The main crew of '90s shows didn't hang out at dens of iniquity anymore. Bars were out, coffee shops and diners were in. Frasier had Cafe Nervosa, Friends had the Central Perk, Buffy had The Bronze (where no one could drink and just ordered soda), Beverly Hills 90210 had The Peach Pit, Seinfeld had Monk's Cafe, and Saved By the Bell had The Max.
5 THERE HAS TO BE A WILL-THEY WON'T-THEY COUPLE
In order to hype up the sexual tension between the main cast of characters, there has to be at least one will-they won't-they couple that spends season after season not getting together, then finally getting together, and then possibly breaking up.
Friends had Ross and Rachel, Frasier had Daphne and Niles, Buffy had Buffy and Spike, Boy Meets World had Cory and Topanga, Saved By The Bell had Zack and Kelly, and The Nanny had Fran and Mr. Sheffield. In the end, everyone (mostly) got with who they were supposed to, so was there ever really any tension after all?
4 THERE WAS A MUSICAL EPISODE
There was an odd trend in the '90s where every show on television needed to inexplicably incorporate a musical episode. Granted, this mostly happened on the supernatural-themed series because they could get away with explaining why the main cast suddenly burst into song, but it didn't make it any less eccentric.
Buffy the Vampire Slayer had a musical episode explained away by the use of a talisman and tap dancing demon, while Ally McBeal explained its musical episode with lots of medication. Northern Exposure's musical episode centered around an old tree and even Daria incorporated song and dance into its nihilistic narrative. This trend didn't stop with the '90s by the way, as plenty of shows still do it today.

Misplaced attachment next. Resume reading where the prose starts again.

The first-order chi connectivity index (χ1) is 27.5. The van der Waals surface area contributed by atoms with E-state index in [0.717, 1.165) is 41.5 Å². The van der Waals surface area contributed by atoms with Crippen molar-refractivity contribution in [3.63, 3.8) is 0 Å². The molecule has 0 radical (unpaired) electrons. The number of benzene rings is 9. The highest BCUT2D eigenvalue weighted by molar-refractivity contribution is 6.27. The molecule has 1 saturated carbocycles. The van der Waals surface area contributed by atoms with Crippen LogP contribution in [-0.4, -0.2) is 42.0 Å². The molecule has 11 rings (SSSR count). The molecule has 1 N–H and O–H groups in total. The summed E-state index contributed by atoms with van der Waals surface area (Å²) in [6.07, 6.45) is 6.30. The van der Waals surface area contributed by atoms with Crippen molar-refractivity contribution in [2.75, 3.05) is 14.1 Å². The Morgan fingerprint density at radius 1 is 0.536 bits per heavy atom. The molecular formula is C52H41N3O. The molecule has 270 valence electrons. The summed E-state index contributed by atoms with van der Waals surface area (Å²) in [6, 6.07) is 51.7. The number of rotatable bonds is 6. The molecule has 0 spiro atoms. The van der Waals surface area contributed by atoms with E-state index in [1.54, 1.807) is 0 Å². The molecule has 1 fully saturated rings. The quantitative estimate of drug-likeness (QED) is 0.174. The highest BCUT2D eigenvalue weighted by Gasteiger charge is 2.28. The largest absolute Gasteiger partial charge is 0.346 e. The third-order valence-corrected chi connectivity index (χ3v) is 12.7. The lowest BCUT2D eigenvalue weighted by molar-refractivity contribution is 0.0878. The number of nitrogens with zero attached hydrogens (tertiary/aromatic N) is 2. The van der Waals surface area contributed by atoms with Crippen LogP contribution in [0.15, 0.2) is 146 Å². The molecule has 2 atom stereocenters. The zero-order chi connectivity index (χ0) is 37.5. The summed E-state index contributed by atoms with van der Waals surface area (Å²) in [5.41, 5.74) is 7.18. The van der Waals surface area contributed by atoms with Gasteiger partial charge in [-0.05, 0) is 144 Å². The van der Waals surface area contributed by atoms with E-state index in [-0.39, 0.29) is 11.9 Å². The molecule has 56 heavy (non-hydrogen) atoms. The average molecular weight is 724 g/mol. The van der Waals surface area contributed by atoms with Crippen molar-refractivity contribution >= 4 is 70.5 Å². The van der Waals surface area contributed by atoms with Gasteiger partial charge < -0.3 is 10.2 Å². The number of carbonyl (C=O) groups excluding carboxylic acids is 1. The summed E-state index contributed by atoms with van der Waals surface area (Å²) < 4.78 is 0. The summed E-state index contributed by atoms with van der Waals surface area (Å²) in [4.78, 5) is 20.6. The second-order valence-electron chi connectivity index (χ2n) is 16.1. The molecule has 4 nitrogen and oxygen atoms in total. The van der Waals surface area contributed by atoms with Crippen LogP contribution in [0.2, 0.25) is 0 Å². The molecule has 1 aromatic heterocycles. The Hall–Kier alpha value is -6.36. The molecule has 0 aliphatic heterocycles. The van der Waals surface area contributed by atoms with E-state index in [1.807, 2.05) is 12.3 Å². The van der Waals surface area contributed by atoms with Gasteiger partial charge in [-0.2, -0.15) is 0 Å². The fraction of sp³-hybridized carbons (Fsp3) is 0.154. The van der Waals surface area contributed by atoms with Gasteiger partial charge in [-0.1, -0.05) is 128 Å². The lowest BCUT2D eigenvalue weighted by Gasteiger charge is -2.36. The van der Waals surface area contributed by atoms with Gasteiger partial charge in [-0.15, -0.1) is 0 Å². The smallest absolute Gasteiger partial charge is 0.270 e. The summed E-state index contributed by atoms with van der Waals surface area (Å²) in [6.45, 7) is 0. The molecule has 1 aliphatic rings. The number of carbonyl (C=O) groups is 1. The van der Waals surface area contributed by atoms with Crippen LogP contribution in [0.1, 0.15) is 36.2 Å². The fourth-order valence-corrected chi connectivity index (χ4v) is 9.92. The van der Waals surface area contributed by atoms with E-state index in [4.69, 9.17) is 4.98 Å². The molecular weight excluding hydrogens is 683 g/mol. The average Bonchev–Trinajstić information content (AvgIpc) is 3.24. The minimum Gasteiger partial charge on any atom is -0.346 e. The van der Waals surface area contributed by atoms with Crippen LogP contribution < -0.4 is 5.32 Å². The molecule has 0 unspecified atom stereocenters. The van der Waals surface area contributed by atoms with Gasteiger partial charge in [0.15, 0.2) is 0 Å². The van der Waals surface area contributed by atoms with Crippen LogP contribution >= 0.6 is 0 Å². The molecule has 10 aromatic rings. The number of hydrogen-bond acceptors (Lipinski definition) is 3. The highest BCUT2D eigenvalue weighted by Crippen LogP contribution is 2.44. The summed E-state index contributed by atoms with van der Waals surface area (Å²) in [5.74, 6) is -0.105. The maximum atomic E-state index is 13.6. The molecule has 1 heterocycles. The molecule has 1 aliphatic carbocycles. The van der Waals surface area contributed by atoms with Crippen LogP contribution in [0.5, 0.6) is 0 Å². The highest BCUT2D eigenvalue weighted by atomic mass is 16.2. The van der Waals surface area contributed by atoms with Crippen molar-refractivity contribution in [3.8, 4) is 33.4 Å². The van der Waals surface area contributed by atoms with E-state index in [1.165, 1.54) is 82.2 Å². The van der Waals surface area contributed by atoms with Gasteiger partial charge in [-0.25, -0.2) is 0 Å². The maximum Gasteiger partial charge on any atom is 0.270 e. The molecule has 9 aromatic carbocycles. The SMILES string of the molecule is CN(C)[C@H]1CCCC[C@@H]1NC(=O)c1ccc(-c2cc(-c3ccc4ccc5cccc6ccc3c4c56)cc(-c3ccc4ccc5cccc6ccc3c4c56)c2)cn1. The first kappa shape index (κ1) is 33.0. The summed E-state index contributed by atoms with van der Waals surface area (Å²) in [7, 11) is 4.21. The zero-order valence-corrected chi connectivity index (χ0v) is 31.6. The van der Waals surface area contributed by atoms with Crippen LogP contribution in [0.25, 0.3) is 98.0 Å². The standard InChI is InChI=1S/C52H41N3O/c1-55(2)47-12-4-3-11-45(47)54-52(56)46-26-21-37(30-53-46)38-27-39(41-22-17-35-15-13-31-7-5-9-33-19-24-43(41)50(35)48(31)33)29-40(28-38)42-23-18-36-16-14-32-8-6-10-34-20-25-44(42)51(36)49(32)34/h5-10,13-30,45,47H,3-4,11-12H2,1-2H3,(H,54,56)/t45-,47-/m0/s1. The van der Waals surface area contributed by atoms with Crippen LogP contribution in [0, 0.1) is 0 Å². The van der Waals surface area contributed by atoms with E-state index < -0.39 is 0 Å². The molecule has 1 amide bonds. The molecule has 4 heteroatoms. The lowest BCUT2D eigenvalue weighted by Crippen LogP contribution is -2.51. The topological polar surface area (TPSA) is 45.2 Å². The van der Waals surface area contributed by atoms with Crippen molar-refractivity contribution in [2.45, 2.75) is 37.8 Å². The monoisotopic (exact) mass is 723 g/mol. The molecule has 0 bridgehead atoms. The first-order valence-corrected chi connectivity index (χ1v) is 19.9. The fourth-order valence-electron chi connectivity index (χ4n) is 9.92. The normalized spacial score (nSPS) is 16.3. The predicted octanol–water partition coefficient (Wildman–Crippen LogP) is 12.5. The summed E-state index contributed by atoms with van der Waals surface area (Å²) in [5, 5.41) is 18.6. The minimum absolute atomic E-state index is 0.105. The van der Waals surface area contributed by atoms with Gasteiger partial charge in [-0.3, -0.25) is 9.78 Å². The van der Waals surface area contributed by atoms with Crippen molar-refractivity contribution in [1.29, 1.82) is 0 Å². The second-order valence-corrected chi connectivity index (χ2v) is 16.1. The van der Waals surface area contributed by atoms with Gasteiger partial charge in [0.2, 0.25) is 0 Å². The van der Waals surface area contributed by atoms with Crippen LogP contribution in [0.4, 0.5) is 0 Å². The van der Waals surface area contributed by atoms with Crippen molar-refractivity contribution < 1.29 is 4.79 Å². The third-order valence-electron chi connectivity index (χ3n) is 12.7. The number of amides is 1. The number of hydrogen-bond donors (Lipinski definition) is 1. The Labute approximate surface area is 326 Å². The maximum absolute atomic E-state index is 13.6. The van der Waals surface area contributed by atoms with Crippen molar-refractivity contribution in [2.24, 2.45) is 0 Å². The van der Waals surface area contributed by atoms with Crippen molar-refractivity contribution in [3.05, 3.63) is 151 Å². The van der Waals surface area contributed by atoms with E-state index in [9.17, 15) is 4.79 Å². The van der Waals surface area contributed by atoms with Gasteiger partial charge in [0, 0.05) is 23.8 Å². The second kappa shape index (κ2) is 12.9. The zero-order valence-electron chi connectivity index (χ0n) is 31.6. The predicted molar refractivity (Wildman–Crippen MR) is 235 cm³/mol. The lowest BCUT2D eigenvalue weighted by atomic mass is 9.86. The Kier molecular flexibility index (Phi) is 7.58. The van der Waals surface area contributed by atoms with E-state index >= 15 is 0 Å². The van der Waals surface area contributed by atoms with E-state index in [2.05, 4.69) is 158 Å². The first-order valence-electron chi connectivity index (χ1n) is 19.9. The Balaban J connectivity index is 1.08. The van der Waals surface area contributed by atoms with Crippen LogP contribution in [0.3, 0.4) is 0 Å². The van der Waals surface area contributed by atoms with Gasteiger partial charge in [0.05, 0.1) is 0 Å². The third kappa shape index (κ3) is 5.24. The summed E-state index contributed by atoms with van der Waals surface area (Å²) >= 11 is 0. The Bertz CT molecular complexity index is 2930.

3 THEY ALWAYS INCLUDED A VERY SPECIAL EPISODE
Usually, the Whole Family Shows incorporated this trope, but Serious Teen Dramas also knew it like the back of their hands. It would be a very special episode, and it involved the main characters getting involved with smoking, alcohol, or some other substance abuse.
This usually pertained to a series that involved kids, but it could also include a plot that revolved around abortion, infidelity or any controversial topic that the show was going to give special attention to. By the end of a single episode, everything was magically resolved, and it was almost never spoken of or referred to again.
2 THERE WAS ALWAYS A FAT EPISODE
For some reason, the plots of '90s series always seemed to include a "fat" episode, where one of the main characters has a weight problem and balloons to a gargantuan size over the course of half an hour. This requires them to wear a horrible looking fatsuit, and provide a generally preachy message about self-control.
The episode that included "fat Monica" on Friends remains highly controversial to this day, as does the episode involving "fat Daphne" on Frasier. The Nanny took a strange route and decided Fran would just have "fat feet" in a strange dream.
1 EVERYONE NEEDED A CATCH PHRASE OR AN ENTRANCE
While catchphrases were present on television long before the '90s, they hit a peak during that decade that bordered on aggressive. Like Tony Danza on Who's the Boss with his "Hey yo" for a new generation, Joey on Friends had his "How you doin'?", and Urkel on Family Matters had his, "Did I do that?" moment. Even Michelle Tanner as a toddler got her, "You got it, dude" time to shine.
As far as entrances go, no one really tops Kramer's infamous slide into Jerry's apartment on Seinfeld, but Jazz's getting thrown out exits were just as applauded on Fresh Prince of Bel-Air. And even Sam's latter scaling on Clarissa Explains It All deserves an honorable mention.